The 6 Pies You Need—And Where to Find Them—This Thanksgiving

From pecan to pumpkin, the pie’s the limit.

For years, I told myself that it was part of my job as a domestic goddess to bake my own pies for the holidays. I like baking pies. I like the thoughtful craft of creating something from nothing, the kneading, the pulling, the pinching together in just the right places. I like the methodical nature to pie making. I like knowing that I’m serving something that has been born from the bowels of my messy, flour-dusted kitchen, something that no one else can lay claim to.

By choice and by circumstance, then, I was the family pie baker, and I was fine with that designation. Until last November, that is, when, nearly nine months pregnant, I looked down at my full-fleshed feet, at the brining turkey before me and the pile of potatoes in need of peeling and thought: No. Not this year. And off to the bakery I went.

Now, with a baby at my feet and miles to type before I sleep, I feel no guilt about outsourcing my holiday pies. There are far better bakers than me on the East End, and why not give them my business, anyway? Which is why I intend to make several stops during the days leading up to Thanksgiving, collecting the requisite pies (some for snacking, I’ll confess, and some for serving). In the first, snackable category goes the Briermere Chocolate Cream Pie, which must be special ordered and cannot be frozen. So unless you’re near Riverhead (I’m not), it may not be convenient both to drive out to grab this pie and serve it while it’s still fresh. Ergo, I’ll be eating mine in anticipation of the holiday, while I think about all the pies yet to come. It’s a decadent, sky-high pie with lofty plumes of whipped cream that no one in her right mind would resist, diet be damned.

This year, I’ll be serving Carissa Waechter’s new-to-the-bakery Gingerbread Pie, and here’s why: 1. I’m Jewish and I’m also obsessed with Christmas, and I’m that lunatic who buys the tree on Thanksgiving weekend. 2. Ok, this is a continuation of point 1, but the gingerbread pie is pretty much a love letter to Christmas that I can reasonably serve at Thanksgiving. 3. It looks better than anything I could handily create on my own. Carissa’s Breads will have them through November and December, but if you need to guarantee your pie, you should definitely call ahead.

#Fall #Sunday 🍁🍃 #Gingerbread #Pie #spiced #crust #feedfeed @thefeedfeed #easthampton #bakeshop ✨ 📷: @marshalltroy

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My husband prefers pumpkin pies, and although they’re not my favorite, I’ll concede on this occasion for something traditional, even if it comes in the form of pumpkin custard (fact: it’s not for everyone). Long Islanders may disagree about politics, but they fundamentally agree that Kerber’s Farm makes the best darn pumpkin pies out here, because that’s an indisputable fact. Pies are dusted with cinnamon and nutmeg and are adorned with piped cream, which makes them look especially festive, even in the face of the pumpkin pie ambivalent.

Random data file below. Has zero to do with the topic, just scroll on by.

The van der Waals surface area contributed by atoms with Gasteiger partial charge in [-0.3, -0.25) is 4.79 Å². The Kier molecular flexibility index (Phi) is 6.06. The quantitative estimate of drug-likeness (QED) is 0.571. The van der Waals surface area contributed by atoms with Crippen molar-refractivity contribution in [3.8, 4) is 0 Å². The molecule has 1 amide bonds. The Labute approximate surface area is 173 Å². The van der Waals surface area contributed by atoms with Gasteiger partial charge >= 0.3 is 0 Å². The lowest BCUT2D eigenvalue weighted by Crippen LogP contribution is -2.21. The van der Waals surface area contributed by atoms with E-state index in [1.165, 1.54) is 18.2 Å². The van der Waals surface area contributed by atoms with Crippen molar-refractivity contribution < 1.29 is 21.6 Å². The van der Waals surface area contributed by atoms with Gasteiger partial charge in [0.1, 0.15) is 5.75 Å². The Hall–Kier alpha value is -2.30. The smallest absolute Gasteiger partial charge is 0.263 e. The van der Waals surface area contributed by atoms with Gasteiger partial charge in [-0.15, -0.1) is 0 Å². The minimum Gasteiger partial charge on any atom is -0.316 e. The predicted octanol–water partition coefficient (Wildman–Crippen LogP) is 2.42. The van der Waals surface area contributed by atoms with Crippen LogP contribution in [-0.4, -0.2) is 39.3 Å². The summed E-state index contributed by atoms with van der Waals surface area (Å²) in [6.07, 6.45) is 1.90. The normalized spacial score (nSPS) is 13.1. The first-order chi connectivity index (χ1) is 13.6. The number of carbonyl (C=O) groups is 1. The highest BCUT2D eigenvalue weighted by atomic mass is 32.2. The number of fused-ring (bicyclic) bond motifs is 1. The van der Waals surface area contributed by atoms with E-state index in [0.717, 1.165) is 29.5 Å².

Embracing Fall with our famous pumpkin pies. #fall #farm #longisland #homemade #local #pumpkin

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Babylon is home to what I believe to be Long Island’s finest pecan pie (it’s a challenge to find one that is neither too cloying nor too dry), Torta Fina Bake Shoppe. The pie is accented with bourbon for a deep, extra nutty flavor that fans of this holiday staple will certainly appreciate.

Dibs on the pie.

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And then there is apple, the quintessential American holiday pie. My grandmother made hers impossibly high, with stacked layers of apple within, a visual masterpiece. She was a mediocre cook, but her pies—airy, delicate, perfect—were memorable. I may not be able to recreate my grandmother’s pies myself, but some bakers on Long Island have come close. The beautiful, bulging apple pies at Jericho Cider Mill typify all that is good about the holidays. They are double-crusted masterpieces, filled with apples grown on the property. The less traditional among us may opt for the sugared apple crisp, with its crunchy-sweet topping. Me? I’m conservative when it comes to pie—and only pie.

Check out these delicious treats from @jerichocidermill! Discover more on News12.com under Food and Fun 🍎

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But, finally, if you’re looking for an inspired new holiday favorite—one that may become a new family tradition—there’s Butterscotch*s, a green commissary and baking operation opened by sisters Collette and Stephanie Foley. Pies are only available at the Long Beach Farmer’s Market on Saturdays and Wednesdays (through November 22). Pie selections change weekly due to rotating produce, so allow fate to intervene on your holiday meal and fly by the seat of your pants a little. The Foleys’ pies are stunning and delicious, and certainly worthy of a seat at the holiday table.

You don’t need to bake your own pie to be the best at holiday entertaining. In fact, you don’t need to bake at all. With so many incredible pie maestros in Long Island, why would you even want to?

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Hannah Selinger

Hannah Selinger is a freelance food and wine writer and sommelier living in Sag Harbor. Her work has appeared in the such publications as the New York Times, the Washington Post, and RawStory.com. She is the wine columnist for the Southampton Press.